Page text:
How do patients access the private sector in Chennai, India? An evaluation of delays in tuberculosis diagnosis
OBJECTIVE: To assess delays in TB diagnosis and treatment initiation among patients diagnosed in the private sector, and pathways to care in an urban setting.
DESIGN: Cross-sectional survey of 289 consecutive patients diagnosed with TB in the private sector and referred for anti-tuberculosis treatment through a public-private mix program in Chennai from January 2014 to February 2015.
RESULTS: Among 212 patients with pulmonary TB, 90% first contacted a formal private provider, and 78% were diagnosed by the first or second provider seen after a median of three visits per provider. Median total delay was 51 days (mean 68). Consulting an informal (rather than formally trained) provider first was associated with significant increases in total delay (absolute increase 22.8 days, 95%CI 6.2–39.5) and in the risk of prolonged delay >90 days (aRR 2.4, 95%CI 1.3–4.4).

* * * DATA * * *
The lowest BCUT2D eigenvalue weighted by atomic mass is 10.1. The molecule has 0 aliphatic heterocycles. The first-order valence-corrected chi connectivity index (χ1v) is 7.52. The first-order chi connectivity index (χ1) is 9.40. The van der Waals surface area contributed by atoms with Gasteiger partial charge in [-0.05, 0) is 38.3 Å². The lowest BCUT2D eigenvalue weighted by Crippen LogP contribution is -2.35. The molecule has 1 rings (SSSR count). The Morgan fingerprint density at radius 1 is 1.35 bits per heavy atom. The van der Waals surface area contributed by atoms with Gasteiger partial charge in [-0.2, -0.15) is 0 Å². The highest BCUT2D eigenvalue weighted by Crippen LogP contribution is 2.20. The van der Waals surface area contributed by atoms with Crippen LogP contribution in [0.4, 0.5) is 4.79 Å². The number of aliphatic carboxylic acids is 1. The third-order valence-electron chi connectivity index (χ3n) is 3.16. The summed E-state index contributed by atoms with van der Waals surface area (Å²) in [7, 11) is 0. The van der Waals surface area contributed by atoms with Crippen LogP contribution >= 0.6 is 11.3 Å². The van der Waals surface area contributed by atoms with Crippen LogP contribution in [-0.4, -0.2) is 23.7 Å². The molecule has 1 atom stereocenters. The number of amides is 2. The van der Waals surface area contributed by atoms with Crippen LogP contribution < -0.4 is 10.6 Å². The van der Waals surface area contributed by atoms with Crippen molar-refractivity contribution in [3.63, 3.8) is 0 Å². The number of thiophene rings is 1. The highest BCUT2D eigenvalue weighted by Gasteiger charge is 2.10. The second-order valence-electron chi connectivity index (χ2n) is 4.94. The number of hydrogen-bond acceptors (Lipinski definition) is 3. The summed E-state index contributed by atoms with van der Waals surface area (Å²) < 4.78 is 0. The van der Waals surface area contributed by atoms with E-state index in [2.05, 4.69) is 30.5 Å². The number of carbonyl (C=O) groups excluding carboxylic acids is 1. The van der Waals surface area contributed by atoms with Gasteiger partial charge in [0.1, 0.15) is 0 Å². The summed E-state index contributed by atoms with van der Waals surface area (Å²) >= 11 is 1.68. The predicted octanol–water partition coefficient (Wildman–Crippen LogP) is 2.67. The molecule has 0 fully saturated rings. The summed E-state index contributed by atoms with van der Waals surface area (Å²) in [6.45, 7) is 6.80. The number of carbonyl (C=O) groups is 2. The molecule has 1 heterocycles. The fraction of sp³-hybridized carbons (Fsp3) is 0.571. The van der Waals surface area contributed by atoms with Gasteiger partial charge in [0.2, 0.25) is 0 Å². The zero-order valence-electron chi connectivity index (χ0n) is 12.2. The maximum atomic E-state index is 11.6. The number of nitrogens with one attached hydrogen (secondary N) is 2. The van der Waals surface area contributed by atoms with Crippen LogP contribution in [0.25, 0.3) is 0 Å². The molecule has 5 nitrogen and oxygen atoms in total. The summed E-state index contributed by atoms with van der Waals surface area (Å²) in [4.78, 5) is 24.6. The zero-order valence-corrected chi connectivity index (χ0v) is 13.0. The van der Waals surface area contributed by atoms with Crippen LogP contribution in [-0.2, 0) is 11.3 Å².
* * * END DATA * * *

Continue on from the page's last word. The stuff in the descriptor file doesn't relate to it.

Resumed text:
CONCLUSION: Even among patients seeking care in the formal (vs. informal) private sector in Chennai, diagnostic delays are substantial. Novel strategies are required to engage private providers, who often serve as the first point of contact.
Document Type: Research Article
Affiliations: 1: *Department of Epidemiology, Johns Hopkins Bloomberg School of Public Health, Baltimore, Maryland, †Center for Tuberculosis Research, Johns Hopkins University, Baltimore, Maryland, USA 2: ‡REACH, Chennai, India 3: §McGill International TB Centre & Department of Epidemiology, Biostatistics, and Occupational Health, McGill University, Montreal, Quebec, Canada 4: *Department of Epidemiology, Johns Hopkins Bloomberg School of Public Health, Baltimore, Maryland, †Center for Tuberculosis Research, Johns Hopkins University, Baltimore, Maryland, USA
Publication date: April 1, 2016
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